You know that whole one step forward and three steps backward mentality? Yeah, our culture seems to do this with sexism and that’s just not here in the states, but globally.
By now, you may have heard the experiment an Australian news anchor for “Today” Karl Stefanovic sported the same blue suit for an entire year (a YEAR!) just to see if people would notice, since the comments from viewers have been relentless on his co-anchor, Lisa Wilkinson. The verdict? Not a soul noticed his repetitive ensemble for 365 days.
No one has noticed; no one gives a $%*t. But women, they wear the wrong colour and they get pulled up. They say the wrong thing and there’s thousands of tweets written about them. Women are judged much more harshly and keenly for what they do, what they say and what they wear.
I’ve worn the same suit on air for a year –- except for a couple of times because of circumstance –- to make a point. I’m judged on my interviews, my appalling sense of humour – on how I do my job, basically. Whereas women are quite often judged on what they’re wearing or how their hair is … that’s [what I wanted to test].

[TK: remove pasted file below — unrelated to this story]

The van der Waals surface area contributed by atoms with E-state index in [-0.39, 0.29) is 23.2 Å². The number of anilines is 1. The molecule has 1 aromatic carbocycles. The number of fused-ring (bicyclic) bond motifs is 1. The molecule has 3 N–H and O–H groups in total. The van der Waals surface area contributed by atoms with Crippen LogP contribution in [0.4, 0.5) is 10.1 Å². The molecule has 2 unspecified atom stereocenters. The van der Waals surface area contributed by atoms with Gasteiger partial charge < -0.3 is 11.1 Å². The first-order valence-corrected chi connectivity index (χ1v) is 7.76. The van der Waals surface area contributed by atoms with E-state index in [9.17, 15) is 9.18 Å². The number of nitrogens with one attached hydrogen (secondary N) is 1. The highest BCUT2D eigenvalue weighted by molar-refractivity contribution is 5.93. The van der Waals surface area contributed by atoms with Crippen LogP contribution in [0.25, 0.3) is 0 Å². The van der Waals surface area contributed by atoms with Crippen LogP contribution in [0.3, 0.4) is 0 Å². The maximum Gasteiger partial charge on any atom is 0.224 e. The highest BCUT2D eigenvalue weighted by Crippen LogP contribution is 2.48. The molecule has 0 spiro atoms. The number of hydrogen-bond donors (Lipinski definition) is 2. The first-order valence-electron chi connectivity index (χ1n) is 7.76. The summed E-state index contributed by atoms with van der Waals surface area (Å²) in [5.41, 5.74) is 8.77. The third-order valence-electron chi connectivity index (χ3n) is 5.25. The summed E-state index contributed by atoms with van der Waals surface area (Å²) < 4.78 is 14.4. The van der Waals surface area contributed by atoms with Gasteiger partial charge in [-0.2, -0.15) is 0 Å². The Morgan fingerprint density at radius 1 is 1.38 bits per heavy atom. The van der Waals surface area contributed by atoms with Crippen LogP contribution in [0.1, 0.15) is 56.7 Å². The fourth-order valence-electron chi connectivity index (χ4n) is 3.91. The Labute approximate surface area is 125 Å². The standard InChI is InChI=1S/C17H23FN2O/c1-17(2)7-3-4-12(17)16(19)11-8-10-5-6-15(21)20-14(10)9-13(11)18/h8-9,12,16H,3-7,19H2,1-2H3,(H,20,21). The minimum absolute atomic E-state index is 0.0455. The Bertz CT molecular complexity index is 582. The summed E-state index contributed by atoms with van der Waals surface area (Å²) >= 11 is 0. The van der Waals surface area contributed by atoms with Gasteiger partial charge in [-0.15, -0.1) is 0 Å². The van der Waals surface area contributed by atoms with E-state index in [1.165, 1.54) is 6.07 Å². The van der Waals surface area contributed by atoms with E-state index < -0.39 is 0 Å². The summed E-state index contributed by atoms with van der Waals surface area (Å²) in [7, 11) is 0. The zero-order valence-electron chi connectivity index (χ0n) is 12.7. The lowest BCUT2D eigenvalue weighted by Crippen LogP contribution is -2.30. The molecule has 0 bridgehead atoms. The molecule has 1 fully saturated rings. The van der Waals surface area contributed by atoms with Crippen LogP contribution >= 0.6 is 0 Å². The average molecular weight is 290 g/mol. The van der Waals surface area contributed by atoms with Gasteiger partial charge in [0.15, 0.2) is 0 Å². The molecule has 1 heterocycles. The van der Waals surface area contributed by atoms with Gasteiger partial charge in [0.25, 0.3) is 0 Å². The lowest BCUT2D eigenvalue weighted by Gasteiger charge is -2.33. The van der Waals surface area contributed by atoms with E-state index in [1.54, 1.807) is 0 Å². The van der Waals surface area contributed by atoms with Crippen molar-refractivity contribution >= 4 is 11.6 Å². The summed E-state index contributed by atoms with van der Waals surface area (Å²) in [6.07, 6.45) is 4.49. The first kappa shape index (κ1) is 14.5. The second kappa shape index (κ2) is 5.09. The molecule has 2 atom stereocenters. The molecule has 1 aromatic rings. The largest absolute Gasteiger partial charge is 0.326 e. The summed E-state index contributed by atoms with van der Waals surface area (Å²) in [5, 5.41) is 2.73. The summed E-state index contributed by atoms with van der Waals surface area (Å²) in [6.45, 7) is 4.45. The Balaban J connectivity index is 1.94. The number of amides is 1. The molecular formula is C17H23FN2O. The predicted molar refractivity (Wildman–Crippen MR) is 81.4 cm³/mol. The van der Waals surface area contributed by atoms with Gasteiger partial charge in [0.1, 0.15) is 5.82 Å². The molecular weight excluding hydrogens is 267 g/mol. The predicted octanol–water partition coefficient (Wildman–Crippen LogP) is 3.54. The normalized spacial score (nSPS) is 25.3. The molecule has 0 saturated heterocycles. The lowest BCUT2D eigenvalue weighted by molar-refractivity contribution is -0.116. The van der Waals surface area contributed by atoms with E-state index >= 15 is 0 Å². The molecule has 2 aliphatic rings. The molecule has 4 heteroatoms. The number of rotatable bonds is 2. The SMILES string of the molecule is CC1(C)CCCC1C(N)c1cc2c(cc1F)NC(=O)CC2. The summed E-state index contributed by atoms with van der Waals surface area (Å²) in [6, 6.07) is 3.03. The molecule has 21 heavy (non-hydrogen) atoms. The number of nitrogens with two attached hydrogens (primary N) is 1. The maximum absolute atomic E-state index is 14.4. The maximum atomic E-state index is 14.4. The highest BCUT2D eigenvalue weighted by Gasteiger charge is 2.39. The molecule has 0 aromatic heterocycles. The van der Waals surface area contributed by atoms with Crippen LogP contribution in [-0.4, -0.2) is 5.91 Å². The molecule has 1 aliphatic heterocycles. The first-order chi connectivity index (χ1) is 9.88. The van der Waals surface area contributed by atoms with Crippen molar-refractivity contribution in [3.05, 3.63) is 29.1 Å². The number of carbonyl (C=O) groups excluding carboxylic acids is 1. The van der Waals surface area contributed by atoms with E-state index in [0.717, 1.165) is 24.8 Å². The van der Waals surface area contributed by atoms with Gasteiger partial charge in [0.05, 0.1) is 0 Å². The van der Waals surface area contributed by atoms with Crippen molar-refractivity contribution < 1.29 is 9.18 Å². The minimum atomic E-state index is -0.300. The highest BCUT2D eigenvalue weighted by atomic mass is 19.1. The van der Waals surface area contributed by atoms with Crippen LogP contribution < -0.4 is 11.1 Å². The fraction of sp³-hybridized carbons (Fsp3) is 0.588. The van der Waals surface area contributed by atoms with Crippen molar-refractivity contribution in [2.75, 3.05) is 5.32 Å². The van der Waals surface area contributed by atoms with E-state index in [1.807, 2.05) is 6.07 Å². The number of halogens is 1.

I admire Stefanovic for conducting such an experiment, it was necessary in bringing, once again, the scrutiny women face daily and how their “legitimacy” of their thoughts and genius are often pushed aside based on how they look.
President of Barnard College and author of “Wonder Women: Sex, Power, and the Quest for Perfection,” Debra Spar told The Huffington Post last year, “We are sadly still living in an era in which women’s looks are just much more subject to constant appraisal than is the case for men, Hillary Clinton and Sarah Palin and nearly every woman who has run for office wind up having their clothing and their hairstyles receive way more attention than they really should.”
I couldn’t agree more! A lot of this type of evidence is in the documentary, Miss Representation. If you haven’t yet seen it, it’s worth a viewing!
Here’s the clip from the Australian news cast where they reported on the anchor’s experiment.